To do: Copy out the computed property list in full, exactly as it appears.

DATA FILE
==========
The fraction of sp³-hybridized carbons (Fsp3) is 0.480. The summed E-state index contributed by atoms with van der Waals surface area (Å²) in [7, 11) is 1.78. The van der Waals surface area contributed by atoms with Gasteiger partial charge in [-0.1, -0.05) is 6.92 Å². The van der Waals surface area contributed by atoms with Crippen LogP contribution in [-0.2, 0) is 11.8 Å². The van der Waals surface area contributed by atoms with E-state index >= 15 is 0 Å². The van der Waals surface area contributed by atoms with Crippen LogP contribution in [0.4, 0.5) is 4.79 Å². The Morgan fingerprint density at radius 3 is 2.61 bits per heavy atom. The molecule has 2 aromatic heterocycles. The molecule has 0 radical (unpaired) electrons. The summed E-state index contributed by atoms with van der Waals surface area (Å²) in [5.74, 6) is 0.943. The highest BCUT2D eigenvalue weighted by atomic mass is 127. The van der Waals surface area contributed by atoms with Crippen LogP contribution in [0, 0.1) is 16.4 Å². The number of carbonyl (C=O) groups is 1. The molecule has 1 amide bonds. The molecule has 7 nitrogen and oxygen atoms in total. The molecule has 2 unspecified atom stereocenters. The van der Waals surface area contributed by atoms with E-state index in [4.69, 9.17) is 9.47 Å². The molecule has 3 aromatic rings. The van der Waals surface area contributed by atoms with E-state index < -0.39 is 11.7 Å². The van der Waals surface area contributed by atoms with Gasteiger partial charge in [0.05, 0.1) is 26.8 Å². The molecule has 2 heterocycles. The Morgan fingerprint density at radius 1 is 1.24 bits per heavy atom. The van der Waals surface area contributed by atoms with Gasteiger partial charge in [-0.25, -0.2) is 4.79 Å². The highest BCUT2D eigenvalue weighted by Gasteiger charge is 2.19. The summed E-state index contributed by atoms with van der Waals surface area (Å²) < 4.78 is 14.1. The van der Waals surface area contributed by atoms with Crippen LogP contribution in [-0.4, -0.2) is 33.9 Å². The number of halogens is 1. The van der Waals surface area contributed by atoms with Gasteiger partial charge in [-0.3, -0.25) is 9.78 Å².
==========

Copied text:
The fraction of sp³-hybridized carbons (Fsp3) is 0.480. The summed E-state index contributed by atoms with van der Waals surface area (Å²) in [7, 11) is 1.78. The van der Waals surface area contributed by atoms with Gasteiger partial charge in [-0.1, -0.05) is 6.92 Å². The van der Waals surface area contributed by atoms with Crippen LogP contribution in [-0.2, 0) is 11.8 Å². The van der Waals surface area contributed by atoms with E-state index >= 15 is 0 Å². The van der Waals surface area contributed by atoms with Crippen LogP contribution in [0.4, 0.5) is 4.79 Å². The Morgan fingerprint density at radius 3 is 2.61 bits per heavy atom. The molecule has 2 aromatic heterocycles. The molecule has 0 radical (unpaired) electrons. The summed E-state index contributed by atoms with van der Waals surface area (Å²) in [5.74, 6) is 0.943. The highest BCUT2D eigenvalue weighted by atomic mass is 127. The van der Waals surface area contributed by atoms with Crippen LogP contribution in [0, 0.1) is 16.4 Å². The number of carbonyl (C=O) groups is 1. The molecule has 1 amide bonds. The molecule has 7 nitrogen and oxygen atoms in total. The molecule has 2 unspecified atom stereocenters. The van der Waals surface area contributed by atoms with E-state index in [4.69, 9.17) is 9.47 Å². The molecule has 3 aromatic rings. The van der Waals surface area contributed by atoms with E-state index < -0.39 is 11.7 Å². The van der Waals surface area contributed by atoms with Gasteiger partial charge in [0.05, 0.1) is 26.8 Å². The molecule has 2 heterocycles. The Morgan fingerprint density at radius 1 is 1.24 bits per heavy atom. The van der Waals surface area contributed by atoms with Gasteiger partial charge in [-0.25, -0.2) is 4.79 Å². The highest BCUT2D eigenvalue weighted by Gasteiger charge is 2.19. The summed E-state index contributed by atoms with van der Waals surface area (Å²) < 4.78 is 14.1. The van der Waals surface area contributed by atoms with Crippen LogP contribution in [-0.4, -0.2) is 33.9 Å². The number of halogens is 1. The van der Waals surface area contributed by atoms with Gasteiger partial charge in [-0.3, -0.25) is 9.78 Å².